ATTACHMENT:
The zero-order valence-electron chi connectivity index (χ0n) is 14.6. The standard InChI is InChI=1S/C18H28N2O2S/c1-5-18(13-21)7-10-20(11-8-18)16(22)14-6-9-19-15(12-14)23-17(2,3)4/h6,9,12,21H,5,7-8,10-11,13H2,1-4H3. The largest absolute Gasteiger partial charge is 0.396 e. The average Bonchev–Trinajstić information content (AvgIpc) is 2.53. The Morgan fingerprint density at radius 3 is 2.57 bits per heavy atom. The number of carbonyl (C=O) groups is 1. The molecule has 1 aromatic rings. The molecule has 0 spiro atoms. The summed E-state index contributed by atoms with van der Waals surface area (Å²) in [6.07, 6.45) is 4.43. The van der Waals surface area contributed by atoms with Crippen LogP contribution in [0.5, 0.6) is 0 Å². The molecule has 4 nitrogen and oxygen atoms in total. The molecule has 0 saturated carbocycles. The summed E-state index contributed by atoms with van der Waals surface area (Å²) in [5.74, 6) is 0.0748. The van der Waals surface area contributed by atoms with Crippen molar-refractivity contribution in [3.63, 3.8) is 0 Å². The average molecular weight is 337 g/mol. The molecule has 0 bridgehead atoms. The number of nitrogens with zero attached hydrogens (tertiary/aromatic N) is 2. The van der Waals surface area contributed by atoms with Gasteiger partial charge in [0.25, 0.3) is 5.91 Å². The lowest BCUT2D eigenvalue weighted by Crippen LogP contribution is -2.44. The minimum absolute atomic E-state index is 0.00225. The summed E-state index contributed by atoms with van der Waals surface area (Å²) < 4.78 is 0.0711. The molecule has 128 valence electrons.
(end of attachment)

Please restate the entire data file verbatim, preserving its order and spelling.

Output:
The zero-order valence-electron chi connectivity index (χ0n) is 14.6. The standard InChI is InChI=1S/C18H28N2O2S/c1-5-18(13-21)7-10-20(11-8-18)16(22)14-6-9-19-15(12-14)23-17(2,3)4/h6,9,12,21H,5,7-8,10-11,13H2,1-4H3. The largest absolute Gasteiger partial charge is 0.396 e. The average Bonchev–Trinajstić information content (AvgIpc) is 2.53. The Morgan fingerprint density at radius 3 is 2.57 bits per heavy atom. The number of carbonyl (C=O) groups is 1. The molecule has 1 aromatic rings. The molecule has 0 spiro atoms. The summed E-state index contributed by atoms with van der Waals surface area (Å²) in [6.07, 6.45) is 4.43. The van der Waals surface area contributed by atoms with Crippen LogP contribution in [0.5, 0.6) is 0 Å². The molecule has 4 nitrogen and oxygen atoms in total. The molecule has 0 saturated carbocycles. The summed E-state index contributed by atoms with van der Waals surface area (Å²) in [5.74, 6) is 0.0748. The van der Waals surface area contributed by atoms with Crippen molar-refractivity contribution in [3.63, 3.8) is 0 Å². The average molecular weight is 337 g/mol. The molecule has 0 bridgehead atoms. The number of nitrogens with zero attached hydrogens (tertiary/aromatic N) is 2. The van der Waals surface area contributed by atoms with Gasteiger partial charge in [0.25, 0.3) is 5.91 Å². The lowest BCUT2D eigenvalue weighted by Crippen LogP contribution is -2.44. The minimum absolute atomic E-state index is 0.00225. The summed E-state index contributed by atoms with van der Waals surface area (Å²) < 4.78 is 0.0711. The molecule has 128 valence electrons.